Sunday, July 21, 2013

The Trenches


Sandy did something, a paradigm shift, a reorganization. Anyway you look at it, a land grab ensued. Trenches have been dug, fences raised. Blood mulch has been shed.










Tired of watching the weeds grow adjacent to our plot I decided to clear it. I sowed buckwheat seed for coverage, anticipating that I would grow some garlic there this winter. A man from another plot asked if I had gotten the newly cleared plot, to which I said no, and that he had tried to get it but it has been given to the school, which has become nearly a euphemism for the eager collector of plots that has claimed for the school both fenced-in plots pictured above as well as the plot opposite of the Beach Farm and, as it turns out, the plot I just cleared.

The day I was clearing the neighboring plot, the school was present with some of the kids, painting white all the accoutrements of the plastic-fenced, red mulched plot. How come there are no plants, a girl loudly pleaded. I offer the school some green bean seeds given how quick they'll grow, but the school turns them down because school ends the first week of August. Oh. How disappointing it must be for those kids painting signage and fence posts to participate in a gardening activity they never actually experience.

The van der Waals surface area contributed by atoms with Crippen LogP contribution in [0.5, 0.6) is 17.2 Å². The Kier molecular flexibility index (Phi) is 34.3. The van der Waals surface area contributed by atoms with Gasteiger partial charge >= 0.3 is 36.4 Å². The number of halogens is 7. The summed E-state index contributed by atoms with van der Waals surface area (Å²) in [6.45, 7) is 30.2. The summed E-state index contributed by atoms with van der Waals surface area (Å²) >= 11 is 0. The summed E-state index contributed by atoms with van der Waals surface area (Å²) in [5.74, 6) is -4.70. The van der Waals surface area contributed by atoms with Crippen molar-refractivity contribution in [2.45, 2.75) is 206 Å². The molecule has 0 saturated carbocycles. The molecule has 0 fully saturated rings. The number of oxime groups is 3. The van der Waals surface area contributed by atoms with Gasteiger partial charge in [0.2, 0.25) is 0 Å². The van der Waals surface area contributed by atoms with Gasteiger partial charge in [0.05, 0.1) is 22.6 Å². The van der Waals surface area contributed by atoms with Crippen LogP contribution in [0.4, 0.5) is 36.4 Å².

Now I see there's a run on plots. Go there now, I am told, ask for the one, get yer plots, gettem quick while the gettins good. So I walked around cataloguing all the plots unused for years or that had obviously been given up by Sandy's victims. There were two nearby our plot, across the path, one clear across the garden, another tucked between two newly turned plots. I head out to the airfield, into the renovated, well-cooled offices of the Fed. To make this long story (when is it not a long story at the government offices) short, the close plots had already been taken by none other than the school and another long-time, leather-skinned resident with three plots already to his name. One plot, at the other side of the garden, I signed for and became its proud caretaker. It is full of weeds, as they are without maintenance. I may till it under tomorrow and plant some buckwheat seeds (a repeat performance) in preparation for fall planting.

Agriculture begets territoriality, precipitates aggression and defensiveness. It is the foundation of our culture, it is who we are. So well-suited to the garden on the grounds of a Cold War military outpost.


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